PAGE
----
China rolls over $2.4 billion Pakistan loan for 2 years

Islamabad: Pakistan’s finance minister Ishaq Dar on Thursday said China has rolled over a $2.4 billion loan for the cash-strapped Islamic nation for two years, a move aimed at helping the country overcome one of its worst economic crises.

The latest extension in loan maturities by Beijing was a boost to Pakistan’s fragile foreign exchange reserves, which are still only enough to pay the import bill for a period of two months.

In a post on the X platform, formerly known as Twitter, Ishaq Dar said the Chinese EXIM Bank rolled over for two years the “principal amounts” of the $2.4 billion loan, which Islamabad was to have paid back in 2024 and 25.

However, he said Pakistan would now only make interest payments in both years.

China is a longtime friend of Pakistan and it has played a key role in helping Pakistan avoid a default this year, though there has been concern in the country about how Islamabad would repay the growing Chinese loans.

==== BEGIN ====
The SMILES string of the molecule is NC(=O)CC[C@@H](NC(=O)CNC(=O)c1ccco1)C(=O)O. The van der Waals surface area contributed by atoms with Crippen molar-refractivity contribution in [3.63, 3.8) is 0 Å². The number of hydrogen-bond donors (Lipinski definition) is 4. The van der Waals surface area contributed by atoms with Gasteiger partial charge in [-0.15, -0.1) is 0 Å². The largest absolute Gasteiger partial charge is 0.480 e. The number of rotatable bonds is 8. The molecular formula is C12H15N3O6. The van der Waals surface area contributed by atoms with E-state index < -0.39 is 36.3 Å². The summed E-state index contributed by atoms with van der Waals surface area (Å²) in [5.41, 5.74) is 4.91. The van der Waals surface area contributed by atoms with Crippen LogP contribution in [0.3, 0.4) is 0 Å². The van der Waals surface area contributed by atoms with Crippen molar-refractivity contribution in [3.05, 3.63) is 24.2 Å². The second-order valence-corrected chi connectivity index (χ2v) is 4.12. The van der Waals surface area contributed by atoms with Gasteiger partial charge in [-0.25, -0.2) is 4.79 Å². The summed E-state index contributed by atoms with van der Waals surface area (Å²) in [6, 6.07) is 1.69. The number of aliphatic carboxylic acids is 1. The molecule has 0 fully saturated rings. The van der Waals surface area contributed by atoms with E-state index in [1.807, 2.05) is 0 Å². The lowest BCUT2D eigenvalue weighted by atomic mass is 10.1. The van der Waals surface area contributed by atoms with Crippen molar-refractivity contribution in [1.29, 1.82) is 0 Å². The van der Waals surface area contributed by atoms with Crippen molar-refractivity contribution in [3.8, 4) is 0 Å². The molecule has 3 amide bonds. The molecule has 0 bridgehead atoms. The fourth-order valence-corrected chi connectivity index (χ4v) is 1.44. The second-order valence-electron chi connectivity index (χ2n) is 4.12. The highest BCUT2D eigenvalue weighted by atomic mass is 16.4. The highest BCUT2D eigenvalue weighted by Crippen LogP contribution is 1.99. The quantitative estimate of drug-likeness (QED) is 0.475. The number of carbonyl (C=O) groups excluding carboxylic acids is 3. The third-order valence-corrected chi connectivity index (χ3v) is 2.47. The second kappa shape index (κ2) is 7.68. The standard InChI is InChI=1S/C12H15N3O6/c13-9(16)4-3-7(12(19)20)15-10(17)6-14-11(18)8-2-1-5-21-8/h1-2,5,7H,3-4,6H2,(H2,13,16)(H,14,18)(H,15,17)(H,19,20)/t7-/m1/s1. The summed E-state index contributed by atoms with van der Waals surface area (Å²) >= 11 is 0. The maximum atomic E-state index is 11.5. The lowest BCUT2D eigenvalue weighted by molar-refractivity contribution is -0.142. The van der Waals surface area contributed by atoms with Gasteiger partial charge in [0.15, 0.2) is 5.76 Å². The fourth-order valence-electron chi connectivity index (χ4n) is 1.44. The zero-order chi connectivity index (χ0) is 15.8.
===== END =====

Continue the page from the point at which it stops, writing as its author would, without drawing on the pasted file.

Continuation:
Some analysts in Pakistan call it a debt trap, though the government says there is no truth to such assumptions. The latest development comes two weeks after the International Monetary Fund deposited a much-awaited first installment of $1.2 billion in Pakistan’s central bank under a bailout to help Pakistan avoid default. It bolstered Pakistan’s foreign exchange reserves, which shrank to $4 billion recently, raising fears of a default.

Pakistan’s foreign exchange reserves jumped to $14 billion last week.

The IMF loans had been on hold since December mainly because of non-compliance with the terms of the previous $6 billion bailout by Pakistan. It forced Pakistan to seek financial help from friendly countries like China, Saudi Arabia and the United Arab Emirates.

Image courtesy of Express Tribune

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